A Bite in de Lubac’s theory on Nature and Grace? Part 7

Ok, we have laid the laborious groundwork for assessing de Lubac’s thesis. How much labor this has required! How much thought! Not mere emotive guesswork. We are seeking the truth, not simply our (unformed, often ill-begotten) feelings about it. Let us now examine his thesis.

De Lubac says that we as human have but one meaningful end, beatific union with God. More precisely, he said that human nature as such has but one meaningful end, beatific union with God.

The theologians at the time were up in arms over this statement. Why? Because they realized that we need grace in order to attain vision. But whatever is required in a thing that it be able to attain its meaningful end is a (dynamical) debitum naturae. Ergo, they concluded, on de Lubac’s supposition, grace must be a debitum naturae.

In point of fact, de Lubac sometimes implies that grace is just such a required thing. Let us read his own words:

“As a result—at least so it seems—how could the just and good God frustrate me, if it were not I who by my own fault turned myself away from him freely?”[1]

De Lubac here implies that grace is a debitum naturae. Why? Because debitum pertains to justice. The rhetorical question “How could the just God frustrate me” implies that God in justice could not frustrate me, unless sin be brought into the picture. But remember, we are thinking precisely and scientifically here. We must abstract from all our personal traumas, desires, emotions, etc., in order in a manly way to think this through. We are considering human nature as such.

Now, if – abstracting from sin – God could not in justice frustrate me with regard to X, then the things requisite for X are debita naturae. De Lubac therefore asserts that grace, which is necessary for beatific union with God, is a debitum naturae. But to hold that grace is a debitum naturae is to contradict the faith of Holy Mother Church. This is why so many theologians criticized de Lubac, and severely.

Pius XII, of immortal memory, in his must-read encyclical, Humani generis, art. 26, (1950), had this to say:

“Others destroy the true ‘gratuity’ of the supernatural order when they say that God is not able to establish beings gifted with intellect without ordering and calling them to the beatific vision.” (DS 3018).

[1] Le mystère, p. 80. See also “Le mystère du surnaturel,” 91.

2 thoughts on “A Bite in de Lubac’s theory on Nature and Grace? Part 7

  1. Did de Lubac ever respond directly to these criticisms ? So many people in the church nowadays don’t even bother !

    2nd – can the same set of circumstances be just and unjust at the same time but in different respects? Example – all of humanity suffers the Fall, though only our 1st parents commit an actual sin. Thus is just, as sin separates us from God – the just punishment.

    But is this also unjust, as the countless innocents in the world who suffer unfairly as a result of the Fall, as in abortion, never actually committed any sin? Could there be a much more limited but still true sense in which God “owes” these innocents a higher and better end than originally intended ? O Happy Fall, which merited so great a redemption – if I’m quoting it right.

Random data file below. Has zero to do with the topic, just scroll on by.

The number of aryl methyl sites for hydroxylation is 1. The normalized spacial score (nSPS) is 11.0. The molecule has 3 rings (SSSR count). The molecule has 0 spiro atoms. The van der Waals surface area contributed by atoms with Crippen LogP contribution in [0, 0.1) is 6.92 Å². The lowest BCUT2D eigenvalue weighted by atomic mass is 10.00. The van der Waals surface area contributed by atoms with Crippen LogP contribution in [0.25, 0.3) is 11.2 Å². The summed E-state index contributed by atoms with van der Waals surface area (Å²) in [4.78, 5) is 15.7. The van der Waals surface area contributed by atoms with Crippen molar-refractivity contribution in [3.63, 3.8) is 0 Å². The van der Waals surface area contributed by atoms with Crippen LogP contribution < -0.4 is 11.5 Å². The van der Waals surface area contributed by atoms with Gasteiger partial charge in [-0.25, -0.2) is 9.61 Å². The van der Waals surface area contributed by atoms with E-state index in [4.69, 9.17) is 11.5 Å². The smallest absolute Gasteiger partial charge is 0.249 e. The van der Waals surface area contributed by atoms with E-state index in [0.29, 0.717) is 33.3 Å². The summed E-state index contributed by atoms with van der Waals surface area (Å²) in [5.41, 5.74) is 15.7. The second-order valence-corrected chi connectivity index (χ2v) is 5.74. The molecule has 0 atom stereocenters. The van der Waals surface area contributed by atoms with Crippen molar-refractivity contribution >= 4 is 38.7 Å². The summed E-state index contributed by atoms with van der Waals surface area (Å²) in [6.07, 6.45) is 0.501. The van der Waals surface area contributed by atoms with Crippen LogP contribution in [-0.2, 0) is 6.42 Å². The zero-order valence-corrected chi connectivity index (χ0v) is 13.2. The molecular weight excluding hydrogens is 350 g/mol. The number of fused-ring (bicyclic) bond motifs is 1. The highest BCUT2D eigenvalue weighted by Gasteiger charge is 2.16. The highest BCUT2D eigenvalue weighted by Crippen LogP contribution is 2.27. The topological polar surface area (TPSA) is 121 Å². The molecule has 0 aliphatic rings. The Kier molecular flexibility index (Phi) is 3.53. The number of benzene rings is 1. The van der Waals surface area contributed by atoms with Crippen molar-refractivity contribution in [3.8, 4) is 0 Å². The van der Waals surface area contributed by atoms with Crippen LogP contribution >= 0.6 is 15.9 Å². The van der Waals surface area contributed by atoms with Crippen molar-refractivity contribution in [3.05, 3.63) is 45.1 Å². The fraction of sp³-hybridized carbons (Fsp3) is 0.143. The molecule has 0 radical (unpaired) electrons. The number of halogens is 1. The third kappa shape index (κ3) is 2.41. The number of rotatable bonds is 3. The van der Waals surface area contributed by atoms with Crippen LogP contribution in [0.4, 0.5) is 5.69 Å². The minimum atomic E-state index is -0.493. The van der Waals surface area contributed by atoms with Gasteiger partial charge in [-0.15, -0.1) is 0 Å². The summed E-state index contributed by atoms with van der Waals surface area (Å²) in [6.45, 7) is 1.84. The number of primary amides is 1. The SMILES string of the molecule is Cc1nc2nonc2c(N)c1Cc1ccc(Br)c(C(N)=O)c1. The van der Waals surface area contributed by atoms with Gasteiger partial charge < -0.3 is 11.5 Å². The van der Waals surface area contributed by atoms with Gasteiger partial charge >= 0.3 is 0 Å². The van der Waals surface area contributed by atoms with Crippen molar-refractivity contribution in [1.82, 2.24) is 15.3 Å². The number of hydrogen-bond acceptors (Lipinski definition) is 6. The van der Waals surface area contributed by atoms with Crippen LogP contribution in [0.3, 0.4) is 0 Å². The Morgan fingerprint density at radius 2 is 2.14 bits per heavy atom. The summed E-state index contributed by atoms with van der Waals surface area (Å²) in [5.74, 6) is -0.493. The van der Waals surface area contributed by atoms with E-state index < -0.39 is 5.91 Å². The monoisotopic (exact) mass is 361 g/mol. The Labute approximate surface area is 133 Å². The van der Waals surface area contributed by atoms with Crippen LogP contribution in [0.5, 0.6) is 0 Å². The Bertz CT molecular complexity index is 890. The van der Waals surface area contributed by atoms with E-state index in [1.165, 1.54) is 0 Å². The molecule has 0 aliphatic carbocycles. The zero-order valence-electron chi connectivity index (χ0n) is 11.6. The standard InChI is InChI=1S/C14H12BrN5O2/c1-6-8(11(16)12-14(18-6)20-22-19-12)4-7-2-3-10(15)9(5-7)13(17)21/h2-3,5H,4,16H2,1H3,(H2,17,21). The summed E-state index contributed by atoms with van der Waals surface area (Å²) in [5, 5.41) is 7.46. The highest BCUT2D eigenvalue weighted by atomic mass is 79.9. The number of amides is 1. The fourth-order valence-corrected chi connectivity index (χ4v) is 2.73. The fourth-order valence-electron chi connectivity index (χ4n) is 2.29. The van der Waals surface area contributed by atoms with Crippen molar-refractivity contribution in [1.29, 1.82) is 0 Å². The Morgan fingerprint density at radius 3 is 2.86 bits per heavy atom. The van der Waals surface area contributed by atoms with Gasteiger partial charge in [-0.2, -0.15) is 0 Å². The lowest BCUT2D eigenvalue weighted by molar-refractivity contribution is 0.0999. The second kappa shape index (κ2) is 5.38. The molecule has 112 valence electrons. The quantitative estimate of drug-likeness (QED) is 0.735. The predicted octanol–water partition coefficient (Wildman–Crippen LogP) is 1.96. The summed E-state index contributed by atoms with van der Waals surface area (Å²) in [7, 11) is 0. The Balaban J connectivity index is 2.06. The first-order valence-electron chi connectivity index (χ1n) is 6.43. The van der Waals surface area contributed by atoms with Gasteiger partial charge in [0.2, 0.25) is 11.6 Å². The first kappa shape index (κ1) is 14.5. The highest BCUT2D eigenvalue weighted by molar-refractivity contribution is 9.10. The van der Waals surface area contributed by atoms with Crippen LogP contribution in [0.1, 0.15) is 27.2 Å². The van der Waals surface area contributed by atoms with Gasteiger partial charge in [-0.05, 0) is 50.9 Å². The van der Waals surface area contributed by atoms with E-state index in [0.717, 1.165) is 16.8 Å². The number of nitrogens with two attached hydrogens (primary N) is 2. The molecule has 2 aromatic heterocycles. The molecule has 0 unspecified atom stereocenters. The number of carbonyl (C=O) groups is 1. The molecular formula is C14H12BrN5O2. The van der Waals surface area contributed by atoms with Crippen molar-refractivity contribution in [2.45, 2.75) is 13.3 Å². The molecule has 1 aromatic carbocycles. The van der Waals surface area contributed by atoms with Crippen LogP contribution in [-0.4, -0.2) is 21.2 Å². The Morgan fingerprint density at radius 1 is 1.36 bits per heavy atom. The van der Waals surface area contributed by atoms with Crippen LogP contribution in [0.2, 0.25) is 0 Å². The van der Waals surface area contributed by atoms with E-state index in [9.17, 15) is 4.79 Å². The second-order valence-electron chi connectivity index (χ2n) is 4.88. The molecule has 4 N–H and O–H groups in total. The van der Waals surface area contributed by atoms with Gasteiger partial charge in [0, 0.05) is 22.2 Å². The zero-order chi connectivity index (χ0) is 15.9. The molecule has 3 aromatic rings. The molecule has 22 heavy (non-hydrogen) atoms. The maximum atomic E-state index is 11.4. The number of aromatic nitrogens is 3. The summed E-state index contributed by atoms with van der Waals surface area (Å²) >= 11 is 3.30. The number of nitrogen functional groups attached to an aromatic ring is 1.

Christ’s promise to the Apostles of rewards in this life and in the next for having given up everything to follow Him seems to imply some kind of relative merit. Is this possibly what de Lubac meant ?

    1. He did. More posts to come on him. He actually had 2 strategies: (1) God would not have created men-as-he-has (abstracting from sin) except because he intended to give grace. As critics rightly retorted, this is no response. It collapses the gratuity of grace into that of creation. (2) Stay tuned….

      That any of us is exposed to suffer is due to original sin that all inherit. Thus, vis-a-vis divine justice, no suffering is unjust. However, that I without just cause injure another is an injustice. Abortion is always unjust.

      O Happy Fault! This is the beauty of God’s loving mercy. He allows us to fall, so as to bring greater good out of the fall. How much more zealous we are, how much more humble, when we see that we have acted badly, have sinned, shamefully even, and yet, there He stands – The Good Shepherd, having laid down his life, ready to pick us up. O Jesus, I have betrayed you so often and in such shameful ways. I trust in you. Desert me not; be the Good Shepherd to me. With your grace, I intend firmly not to sin again. — This doesn’t say that my sin merits grace; it says that God is merciful.

      To get to another core of your fine questions. I recommend getting ahold of Aquinas, DE MALO, q. 5. It is a highly nuanced text. He distinguishes two considerations of infants. (1) On the one hand, they are children of Adam, bearing Adam’s nature. They are part of the family. They are “human things” if you will. In this respect, they go as Adam goes. Since Adam was given a gift as steward of the race, his malice corrupts us all. Hence, we receive from him not bodily AND spiritual life, but only bodily life. But without the spirit, the body afflicts. Hence, we are thrown into concupiscence, etc. We are “stained” with the absence of grace. But to all such, there is due (debitum) a punishment, the eternal loss of God. Hence, unforgiven infants are condemned to the eternal loss of beatific union with God.

      (2) On the other hand, each infant is its own person. Each is free from personal sin. Although in the other respect (as human) each bears the “sin of nature”, in this respect each is without sin. Hence, none should be deprived of that to which they are ordered by their essence. The human essence as such is ordered to a natural fruition. Ergo, each infant should attain natural fruition. This is the “limbo” of the infants.

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